"The fact that two musicians from opposites sides of the world who can't even speak the same language can sit and play together without even saying one word speaks volumes to the power of music."
Tony Smotherman: East, West & Beyond
Tony Smotherman was born in Athens, Greece. At the age of 15, Tony was introduced to the music of Johan Sebastian Bach. He immediately purchased all the Bach he could get his hands on. His passion for Bach inspired him to take classical guitar lessons. Within a few months Tony was practicing at least six hours a day, primarily Bach lute suites and Paganini Caprices. With only three years of classical guitar lessons behind him, Tony was recognized for his outstanding musical abilities. He was chosen Middleburg High School's "Most Talented Senior." Tony was also selected to become a member in the annually published book Who's Who Among American High School Students. This book recognizes students who are prominent in academics, art, and music. It was during Tony's senior year that one of his teachers submitted some of Tony's musical work to Queen Elizabeth II. Her Highness not only received his music, but also sent notes of encouragement, describing his classical guitar skills as "highly sophisticated."
Tony wanted to strengthen his abilities, and feeling challenged by the instrument, bought his first electric guitar. Inspired by their magic, his early influences were Jimi Hendrix and Yngwie Malmsteen. In mid 2000, having found many night's respite in the gentle tones of Ravi Shankar, Tony dared to bend his strings into another dimension. He began to experiment with the sitar and sarod, two important instruments in Northern Indian classical music. Learning ragas like "Bilawal, "Sindhi-Bhairavi," and "Dadra" motivated him to create his own musical style, using the techniques and vital nuances that bring the vocal-like quality of Indian music to the electric guitar. For the past five years, Tony has been, teaching students throughout Florida and southern Georgia, Playing and touring, contributing to Local and National Music Magazines and has released two instructional videos, Virtuoso Techniques released in 2002 and Licks of the Absurd to be released in 2006. His instructionals have found popularity in Asian and European audiences. Tony is in the process of producing a third instructional video, using open tunings for acoustic guitar. The new millenium launched Tony into further international acclaim. In 2000, he opened for Molly Hatchett. In 2002, he released his first CD, Embracing the Spirit. In 2003, he was asked to contribute one song to the Finnish Label Lion Music, for the tribute album Shawn Lane Remembered. In 2004, Tony opened for Ardrian Legg, who personally invited Tony to perform with him again in October of 2005. In November 2005, he opened and performed with Buddy Miles. To wrap up 2005 Tony opened for Rick Derringer in December. To start out 2006 on New Year's Eve, Tony joined Tom Curiale, Rick Derringer's drummer, for a set of high octane rock. In 2006 Tony opened for Leon Russell’s USA Tour also, recorded and shared the stage with Buddy Miles and released his video "Licks of the Absurd".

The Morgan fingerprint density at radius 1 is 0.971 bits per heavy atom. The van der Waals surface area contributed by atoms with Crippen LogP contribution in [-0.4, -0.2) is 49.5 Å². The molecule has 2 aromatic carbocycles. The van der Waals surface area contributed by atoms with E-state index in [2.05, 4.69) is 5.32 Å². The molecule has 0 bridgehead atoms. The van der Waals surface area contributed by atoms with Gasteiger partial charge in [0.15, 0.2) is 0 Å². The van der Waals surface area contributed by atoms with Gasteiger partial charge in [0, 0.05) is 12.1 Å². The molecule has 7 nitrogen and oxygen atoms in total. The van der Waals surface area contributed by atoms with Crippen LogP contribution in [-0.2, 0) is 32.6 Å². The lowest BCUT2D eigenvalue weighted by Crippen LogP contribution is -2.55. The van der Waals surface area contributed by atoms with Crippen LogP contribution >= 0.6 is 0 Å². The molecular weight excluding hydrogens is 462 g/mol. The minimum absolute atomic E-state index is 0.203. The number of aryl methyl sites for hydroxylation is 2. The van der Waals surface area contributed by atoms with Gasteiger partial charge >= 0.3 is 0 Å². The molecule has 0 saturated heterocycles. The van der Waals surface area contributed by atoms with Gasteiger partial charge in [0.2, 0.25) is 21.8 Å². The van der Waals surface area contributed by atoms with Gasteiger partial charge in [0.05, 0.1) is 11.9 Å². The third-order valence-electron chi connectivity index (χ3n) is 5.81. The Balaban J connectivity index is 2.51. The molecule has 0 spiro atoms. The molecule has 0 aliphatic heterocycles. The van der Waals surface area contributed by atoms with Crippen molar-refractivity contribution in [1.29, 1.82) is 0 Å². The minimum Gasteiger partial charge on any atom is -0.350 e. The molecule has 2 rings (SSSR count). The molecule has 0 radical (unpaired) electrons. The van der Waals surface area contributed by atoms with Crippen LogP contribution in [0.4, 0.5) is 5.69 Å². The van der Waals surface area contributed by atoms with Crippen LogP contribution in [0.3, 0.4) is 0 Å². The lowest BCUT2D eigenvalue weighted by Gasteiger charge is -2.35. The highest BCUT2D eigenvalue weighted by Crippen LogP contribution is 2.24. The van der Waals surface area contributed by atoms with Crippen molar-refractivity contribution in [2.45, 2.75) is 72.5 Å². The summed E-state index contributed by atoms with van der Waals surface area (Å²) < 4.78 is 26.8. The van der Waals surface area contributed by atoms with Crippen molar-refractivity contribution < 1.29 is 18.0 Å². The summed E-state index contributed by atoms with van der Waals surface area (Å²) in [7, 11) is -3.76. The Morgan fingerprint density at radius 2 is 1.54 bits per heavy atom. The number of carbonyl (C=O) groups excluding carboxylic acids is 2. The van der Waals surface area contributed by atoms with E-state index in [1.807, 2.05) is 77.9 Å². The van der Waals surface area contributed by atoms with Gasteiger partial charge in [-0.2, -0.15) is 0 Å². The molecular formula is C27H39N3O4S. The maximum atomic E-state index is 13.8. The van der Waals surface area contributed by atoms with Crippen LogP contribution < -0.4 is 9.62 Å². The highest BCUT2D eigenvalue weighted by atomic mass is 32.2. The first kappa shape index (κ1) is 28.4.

How do you describe Tony Smotherman sound and songbook? What characterize your music philosophy?
For me personally, a deep connection to the music I listen to, impacts what I play and write. The difference is, you have to take what you have a connection to and develop your own voice with it. I think it's important to mimic and copy other players for a while, but when you begin to shed off those influences and gain your own voice, people begin to recognize you immediately. I love world music, but consider myself a Rock musician. For me, combining the two gave me direction to start with, but it developed over years. Just as anything, if you stick with something long enough you begin to do it naturally.